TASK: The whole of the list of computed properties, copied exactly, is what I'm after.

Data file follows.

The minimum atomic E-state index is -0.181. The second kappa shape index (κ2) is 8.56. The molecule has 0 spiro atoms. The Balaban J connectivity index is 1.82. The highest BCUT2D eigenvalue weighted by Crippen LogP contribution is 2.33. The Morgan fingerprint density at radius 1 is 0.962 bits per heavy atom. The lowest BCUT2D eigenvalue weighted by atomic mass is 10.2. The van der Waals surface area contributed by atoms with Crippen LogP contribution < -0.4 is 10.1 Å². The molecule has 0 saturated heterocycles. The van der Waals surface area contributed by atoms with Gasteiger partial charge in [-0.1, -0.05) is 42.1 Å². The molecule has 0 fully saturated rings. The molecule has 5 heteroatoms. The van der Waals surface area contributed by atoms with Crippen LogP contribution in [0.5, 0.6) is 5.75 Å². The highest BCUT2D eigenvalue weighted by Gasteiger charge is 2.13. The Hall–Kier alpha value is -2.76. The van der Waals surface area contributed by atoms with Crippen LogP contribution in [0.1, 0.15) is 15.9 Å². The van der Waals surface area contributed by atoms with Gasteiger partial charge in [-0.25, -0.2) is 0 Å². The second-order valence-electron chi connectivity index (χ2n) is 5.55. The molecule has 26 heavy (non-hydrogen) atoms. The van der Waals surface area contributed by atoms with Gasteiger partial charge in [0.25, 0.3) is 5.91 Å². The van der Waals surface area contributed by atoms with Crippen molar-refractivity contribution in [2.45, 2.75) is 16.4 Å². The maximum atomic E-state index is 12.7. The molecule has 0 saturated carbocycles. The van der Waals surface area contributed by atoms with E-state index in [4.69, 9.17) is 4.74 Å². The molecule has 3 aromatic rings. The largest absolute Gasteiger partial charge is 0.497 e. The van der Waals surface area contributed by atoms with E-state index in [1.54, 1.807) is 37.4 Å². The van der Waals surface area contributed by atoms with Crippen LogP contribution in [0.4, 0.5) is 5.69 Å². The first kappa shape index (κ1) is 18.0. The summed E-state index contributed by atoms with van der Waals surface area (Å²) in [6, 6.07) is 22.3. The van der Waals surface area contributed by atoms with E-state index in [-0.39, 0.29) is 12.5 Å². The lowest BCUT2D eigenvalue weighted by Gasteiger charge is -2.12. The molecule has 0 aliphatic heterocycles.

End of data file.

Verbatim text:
The minimum atomic E-state index is -0.181. The second kappa shape index (κ2) is 8.56. The molecule has 0 spiro atoms. The Balaban J connectivity index is 1.82. The highest BCUT2D eigenvalue weighted by Crippen LogP contribution is 2.33. The Morgan fingerprint density at radius 1 is 0.962 bits per heavy atom. The lowest BCUT2D eigenvalue weighted by atomic mass is 10.2. The van der Waals surface area contributed by atoms with Crippen LogP contribution < -0.4 is 10.1 Å². The molecule has 0 saturated heterocycles. The van der Waals surface area contributed by atoms with Gasteiger partial charge in [-0.1, -0.05) is 42.1 Å². The molecule has 0 fully saturated rings. The molecule has 5 heteroatoms. The van der Waals surface area contributed by atoms with Crippen LogP contribution in [0.5, 0.6) is 5.75 Å². The highest BCUT2D eigenvalue weighted by Gasteiger charge is 2.13. The Hall–Kier alpha value is -2.76. The van der Waals surface area contributed by atoms with Crippen LogP contribution in [0.1, 0.15) is 15.9 Å². The van der Waals surface area contributed by atoms with Gasteiger partial charge in [-0.25, -0.2) is 0 Å². The second-order valence-electron chi connectivity index (χ2n) is 5.55. The molecule has 26 heavy (non-hydrogen) atoms. The van der Waals surface area contributed by atoms with Gasteiger partial charge in [0.25, 0.3) is 5.91 Å². The van der Waals surface area contributed by atoms with Crippen molar-refractivity contribution in [2.45, 2.75) is 16.4 Å². The maximum atomic E-state index is 12.7. The molecule has 0 saturated carbocycles. The van der Waals surface area contributed by atoms with E-state index in [4.69, 9.17) is 4.74 Å². The molecule has 3 aromatic rings. The largest absolute Gasteiger partial charge is 0.497 e. The van der Waals surface area contributed by atoms with E-state index in [1.54, 1.807) is 37.4 Å². The van der Waals surface area contributed by atoms with Crippen LogP contribution in [0.4, 0.5) is 5.69 Å². The first kappa shape index (κ1) is 18.0. The summed E-state index contributed by atoms with van der Waals surface area (Å²) in [6, 6.07) is 22.3. The van der Waals surface area contributed by atoms with E-state index in [-0.39, 0.29) is 12.5 Å². The lowest BCUT2D eigenvalue weighted by Gasteiger charge is -2.12. The molecule has 0 aliphatic heterocycles.